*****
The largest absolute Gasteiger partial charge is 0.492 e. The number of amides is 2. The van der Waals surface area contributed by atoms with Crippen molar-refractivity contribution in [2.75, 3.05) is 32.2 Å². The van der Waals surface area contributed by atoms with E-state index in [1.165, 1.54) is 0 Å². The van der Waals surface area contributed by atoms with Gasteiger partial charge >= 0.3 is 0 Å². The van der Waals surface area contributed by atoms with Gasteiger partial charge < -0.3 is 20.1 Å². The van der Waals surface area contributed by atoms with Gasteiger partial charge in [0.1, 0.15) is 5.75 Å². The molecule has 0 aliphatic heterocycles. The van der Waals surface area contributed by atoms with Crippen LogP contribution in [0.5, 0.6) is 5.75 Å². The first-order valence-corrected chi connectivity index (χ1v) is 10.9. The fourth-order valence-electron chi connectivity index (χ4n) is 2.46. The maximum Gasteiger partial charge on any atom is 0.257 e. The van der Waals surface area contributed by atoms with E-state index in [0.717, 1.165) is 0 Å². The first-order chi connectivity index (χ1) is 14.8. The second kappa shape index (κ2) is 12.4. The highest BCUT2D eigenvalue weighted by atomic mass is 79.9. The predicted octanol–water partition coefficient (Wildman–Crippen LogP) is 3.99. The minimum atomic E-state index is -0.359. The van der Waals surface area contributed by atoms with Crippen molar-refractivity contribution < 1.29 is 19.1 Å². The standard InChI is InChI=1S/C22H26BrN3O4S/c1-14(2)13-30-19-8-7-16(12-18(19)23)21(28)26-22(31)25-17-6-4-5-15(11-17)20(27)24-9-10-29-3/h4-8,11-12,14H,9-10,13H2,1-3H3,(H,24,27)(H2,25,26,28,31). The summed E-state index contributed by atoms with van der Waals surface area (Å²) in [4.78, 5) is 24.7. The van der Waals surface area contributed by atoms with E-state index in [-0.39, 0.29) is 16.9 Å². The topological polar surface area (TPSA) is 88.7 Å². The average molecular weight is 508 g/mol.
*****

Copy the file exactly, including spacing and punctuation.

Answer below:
The largest absolute Gasteiger partial charge is 0.492 e. The number of amides is 2. The van der Waals surface area contributed by atoms with Crippen molar-refractivity contribution in [2.75, 3.05) is 32.2 Å². The van der Waals surface area contributed by atoms with E-state index in [1.165, 1.54) is 0 Å². The van der Waals surface area contributed by atoms with Gasteiger partial charge >= 0.3 is 0 Å². The van der Waals surface area contributed by atoms with Gasteiger partial charge < -0.3 is 20.1 Å². The van der Waals surface area contributed by atoms with Gasteiger partial charge in [0.1, 0.15) is 5.75 Å². The molecule has 0 aliphatic heterocycles. The van der Waals surface area contributed by atoms with Crippen LogP contribution in [0.5, 0.6) is 5.75 Å². The first-order valence-corrected chi connectivity index (χ1v) is 10.9. The fourth-order valence-electron chi connectivity index (χ4n) is 2.46. The maximum Gasteiger partial charge on any atom is 0.257 e. The van der Waals surface area contributed by atoms with E-state index in [0.717, 1.165) is 0 Å². The first-order chi connectivity index (χ1) is 14.8. The second kappa shape index (κ2) is 12.4. The highest BCUT2D eigenvalue weighted by atomic mass is 79.9. The predicted octanol–water partition coefficient (Wildman–Crippen LogP) is 3.99. The minimum atomic E-state index is -0.359. The van der Waals surface area contributed by atoms with Crippen molar-refractivity contribution < 1.29 is 19.1 Å². The standard InChI is InChI=1S/C22H26BrN3O4S/c1-14(2)13-30-19-8-7-16(12-18(19)23)21(28)26-22(31)25-17-6-4-5-15(11-17)20(27)24-9-10-29-3/h4-8,11-12,14H,9-10,13H2,1-3H3,(H,24,27)(H2,25,26,28,31). The summed E-state index contributed by atoms with van der Waals surface area (Å²) in [4.78, 5) is 24.7. The van der Waals surface area contributed by atoms with E-state index in [-0.39, 0.29) is 16.9 Å². The topological polar surface area (TPSA) is 88.7 Å². The average molecular weight is 508 g/mol.